Jen's story: 'Squash is the reason I feel I can take on the world'
As part of Mental Health Awareness Week (18-24 May), Prestbury Squash Club player Jen Powell shares her mental health journey and how taking up squash has been the best medicine for boosting her inner and
Never has it felt more appropriate to share my mental health journey than during a time of great anxiety for many, filled with isolation and uncertainty. From a young age, I suffered with poor self-esteem, which only deteriorated as I grew older, finding myself unable to match the expectations of both myself and others. Having not been particularly academic, nor particularly sporty, it was challenging for me to find a niche in which I felt I belonged. On reflection, I am certain this was exacerbated by the pressure of the media and celebrity. I carried this around as a weight on my shoulders until it eventually manifested itself as depression and an eating disorder.
I only truly identified my demons when I met my now husband and began the painfully slow process of unpicking the reasons my mental health had become so poor, often not realising just how different I was from everybody else. I found intermittent relief from my symptoms through professional support, as well as the love of my family. I believed I reached the definition of “happy” most days.
When I was 27, I fell pregnant with my first child and many of my previous mental health struggles began to resurface throughout the pregnancy. By the time I had my son, my self-esteem was once again struggling and, paired with the emotional and physical challenges of parenthood, I quickly slipped into post-natal depression. Partly this was relating to my self-image, but largely I felt I lost my identity. The things that I had gradually allowed myself to be proud of and had been instrumental in rebuilding my mental health, such as becoming a nurse, were suddenly insignificant. I was in no man's land, feeling like I was failing at a job I had never done before.
It was during this post-natal turmoil that I found squash. My dad had played squash for several years and never successfully persuaded me to get on a squash court; I assumed I would be awful at it. I was asked to simply be a number in a Guinness World Record for the most consecutive squash games played and, reluctantly, I agreed. My intention was to stand on court with a racket and attempt to hit the ball and then never stand on a court ever again. When I got there, I was surprised to see lots of females all joining in for a good cause. It was this that inspired the club to start the first Squash Girls Can session, and there begun a new chapter of my life.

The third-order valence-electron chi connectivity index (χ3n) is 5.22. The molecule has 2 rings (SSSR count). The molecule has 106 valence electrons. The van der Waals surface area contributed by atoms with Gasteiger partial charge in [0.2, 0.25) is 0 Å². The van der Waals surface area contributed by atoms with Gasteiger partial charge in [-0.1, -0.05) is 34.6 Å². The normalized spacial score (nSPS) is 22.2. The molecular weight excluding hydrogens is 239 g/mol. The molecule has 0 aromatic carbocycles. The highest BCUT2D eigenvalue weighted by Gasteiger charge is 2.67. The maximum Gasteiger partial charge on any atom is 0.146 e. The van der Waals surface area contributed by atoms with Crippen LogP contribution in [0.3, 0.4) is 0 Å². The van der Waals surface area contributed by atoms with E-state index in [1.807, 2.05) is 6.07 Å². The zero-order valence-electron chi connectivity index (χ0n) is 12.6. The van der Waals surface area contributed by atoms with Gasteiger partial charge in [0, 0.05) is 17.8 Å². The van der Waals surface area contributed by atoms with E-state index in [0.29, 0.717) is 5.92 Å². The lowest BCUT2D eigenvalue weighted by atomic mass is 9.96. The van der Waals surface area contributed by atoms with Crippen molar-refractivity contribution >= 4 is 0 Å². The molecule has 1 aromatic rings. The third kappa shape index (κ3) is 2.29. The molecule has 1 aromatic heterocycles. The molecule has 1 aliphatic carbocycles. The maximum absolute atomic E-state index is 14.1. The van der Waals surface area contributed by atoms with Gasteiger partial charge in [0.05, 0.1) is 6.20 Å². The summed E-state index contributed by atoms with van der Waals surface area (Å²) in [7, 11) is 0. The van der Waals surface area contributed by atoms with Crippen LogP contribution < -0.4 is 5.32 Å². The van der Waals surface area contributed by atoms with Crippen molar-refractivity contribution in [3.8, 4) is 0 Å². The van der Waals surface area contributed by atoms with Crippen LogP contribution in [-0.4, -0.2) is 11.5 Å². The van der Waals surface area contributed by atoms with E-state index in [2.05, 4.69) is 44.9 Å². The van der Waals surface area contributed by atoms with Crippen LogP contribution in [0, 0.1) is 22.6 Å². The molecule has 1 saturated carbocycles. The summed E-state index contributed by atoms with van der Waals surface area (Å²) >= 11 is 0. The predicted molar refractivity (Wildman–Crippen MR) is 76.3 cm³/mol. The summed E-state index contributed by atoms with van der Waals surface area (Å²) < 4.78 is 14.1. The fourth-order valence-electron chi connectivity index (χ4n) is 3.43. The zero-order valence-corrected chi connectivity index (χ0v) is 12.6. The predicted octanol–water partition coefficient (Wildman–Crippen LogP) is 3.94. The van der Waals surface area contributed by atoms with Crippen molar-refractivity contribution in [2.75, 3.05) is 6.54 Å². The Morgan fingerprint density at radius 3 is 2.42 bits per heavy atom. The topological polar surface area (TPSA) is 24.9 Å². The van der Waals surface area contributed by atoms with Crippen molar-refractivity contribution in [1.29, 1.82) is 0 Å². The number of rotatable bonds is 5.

Squash gave me the opportunity to have something that was mine, almost as a form of escapism. For the first time, there truly were no expectations on me. I had no preconception of what a female squash player should be, how they should look, should they be tall or short, thin or fat, young or old. Even if I had any preconceptions, the mix of women and girls that I met in that first session would instantly dispel them.
From the moment I stepped on court I felt a new positive energy I’d never felt before. Having never been sporty, the rush that exercise can provide was a completely new experience for me. Any fear or anxieties I had were immediately dampened by the warmth, laughter and reassurance of all the other women and girls on court with me. These incredibly strong and capable individuals have gone on to be lifelong friends. Being a team sport, as well as an individual one, meant I never felt alone. My team mates, even my opponents, willed me to do better with words of encouragement.
Having fallen in love with the technicalities of the game and seeing the professionals play in Manchester, the home of England Squash, I realised anyone can play squash. You don’t have to fit a stereotype, every player really is so unique, from the professional circuit to my local club. My personal heroes now can be found on the squash court.
I still struggle with my self-esteem and body image (you never catch me on court wearing anything shorter than full length joggers) but squash has challenged so many of my previous mental health “rules”. Squash is the reason I wore a short sleeved top out in public for the first time. It’s the reason I allow myself to eat dessert. Squash is the reason I feel I can take on the world.
Four years later and I am the captain of a ladies squash team and the sport continues to give me inner and outer strength. My mind and body are fitter than they have ever been, and I feel like I’ve found a tool that I can use to help me fight any battles that come my way. I wish I’d found this medicine sooner.